I don’t know who Paul Serwanga was, except that he died. Which, honestly, you can know about anyone. I neither know what course he pursued at the university nor the position he held in the guild.
I don’t know if his parents waited on him that evening of 1976. I don’t know exactly where it was that he was killed but what I know is that, in the iconic descriptions of how brutal Idi Amin’s regime got, Serwanga’s murder sits squarely in the centre.
The story goes that in an attempt to quell student protests at the hill of Makerere, Amin sent his son Taban to carry out a ‘stop-and-resuscitate’ operation on the university. The papers then wrote, however, that the operation was conducted under the operative and watchful eye of the then education minister Brigadier Kili, a soldier no less.
In the ensuing violence, Paul Serwanga was shot and killed. The then Guild President Olara Otunnu led a strike that paralyzed the city.
In many biographies and works of scholars, this incident birthed the new and credible challenge to Amin. Students then like Kizza Besigye, Henry Tumukunde, Tinyefuza took to the bush, others like Otunnu and Oulanyah stayed in active politics.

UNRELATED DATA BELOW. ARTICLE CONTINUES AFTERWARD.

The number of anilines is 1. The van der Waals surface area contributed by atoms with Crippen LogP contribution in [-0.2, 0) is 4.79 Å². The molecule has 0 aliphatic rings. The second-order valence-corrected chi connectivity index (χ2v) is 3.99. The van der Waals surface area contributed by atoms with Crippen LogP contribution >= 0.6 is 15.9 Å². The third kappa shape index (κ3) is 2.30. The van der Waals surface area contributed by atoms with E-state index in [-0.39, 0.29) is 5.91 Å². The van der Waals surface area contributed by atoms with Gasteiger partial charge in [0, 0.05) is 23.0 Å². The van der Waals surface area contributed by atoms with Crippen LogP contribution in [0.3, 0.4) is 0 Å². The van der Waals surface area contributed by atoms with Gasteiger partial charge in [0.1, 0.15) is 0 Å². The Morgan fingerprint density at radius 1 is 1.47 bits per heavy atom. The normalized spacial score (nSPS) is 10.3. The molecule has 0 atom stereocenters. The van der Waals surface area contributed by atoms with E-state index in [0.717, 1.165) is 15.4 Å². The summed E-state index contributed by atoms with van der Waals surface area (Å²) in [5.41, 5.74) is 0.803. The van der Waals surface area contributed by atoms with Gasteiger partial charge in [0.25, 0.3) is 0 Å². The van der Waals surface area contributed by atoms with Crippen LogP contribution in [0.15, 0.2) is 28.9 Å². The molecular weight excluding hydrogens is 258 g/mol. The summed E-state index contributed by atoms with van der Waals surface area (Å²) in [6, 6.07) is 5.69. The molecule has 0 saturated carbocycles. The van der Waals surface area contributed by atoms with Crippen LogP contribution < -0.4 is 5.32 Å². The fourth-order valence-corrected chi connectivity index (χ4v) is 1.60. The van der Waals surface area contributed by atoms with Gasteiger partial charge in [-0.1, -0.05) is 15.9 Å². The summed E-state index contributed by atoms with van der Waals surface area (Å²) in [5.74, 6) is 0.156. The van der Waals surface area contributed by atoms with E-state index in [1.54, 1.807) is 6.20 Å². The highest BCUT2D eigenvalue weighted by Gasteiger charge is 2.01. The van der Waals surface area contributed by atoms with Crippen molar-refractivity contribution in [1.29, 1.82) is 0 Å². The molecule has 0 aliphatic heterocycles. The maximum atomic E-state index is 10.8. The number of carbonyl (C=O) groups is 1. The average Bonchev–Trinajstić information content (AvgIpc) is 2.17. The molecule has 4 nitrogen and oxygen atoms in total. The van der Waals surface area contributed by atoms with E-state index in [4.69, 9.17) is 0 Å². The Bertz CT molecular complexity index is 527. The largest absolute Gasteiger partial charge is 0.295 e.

In another world, Paul Serwanga would have had his own statue. It would have hang right next to ‘gongom’. It would remind the University administration of the adverse effects of violence.
There would be an annual lecture, possibly done by Otunnu, Mao or even a retired Museveni and it would, after 43 years, have had 43 different speakers, 43 different themes and 43 different reminders on why violence, particularly that of the state, has no place in an institution of higher learning.
But here we are.
Society breaks down and repairs itself – other times, the damage is irreversible.
The script from the one-week armed operation inside of Makerere reads like a horror script. It reeks of all the warning lights of state breakdown and bears the marks of the brutality Amin’s regime came to be associated with.
For those of us who were not yet born, it is also a new low to see.
By yesterday, at least 38 students were still in detention – despite a court order issued for their release, three students are still in hospital and hundreds more living outside the university for fear.
The repetitive cycle of violence is an indication to a university that prides itself in being ‘The Harvard Of Africa’ or Africa’s best research university to stop, reflect and generate knowledge on how they always end up here.
A Paul Serwanga lecture and statue might be the first and easy place to start.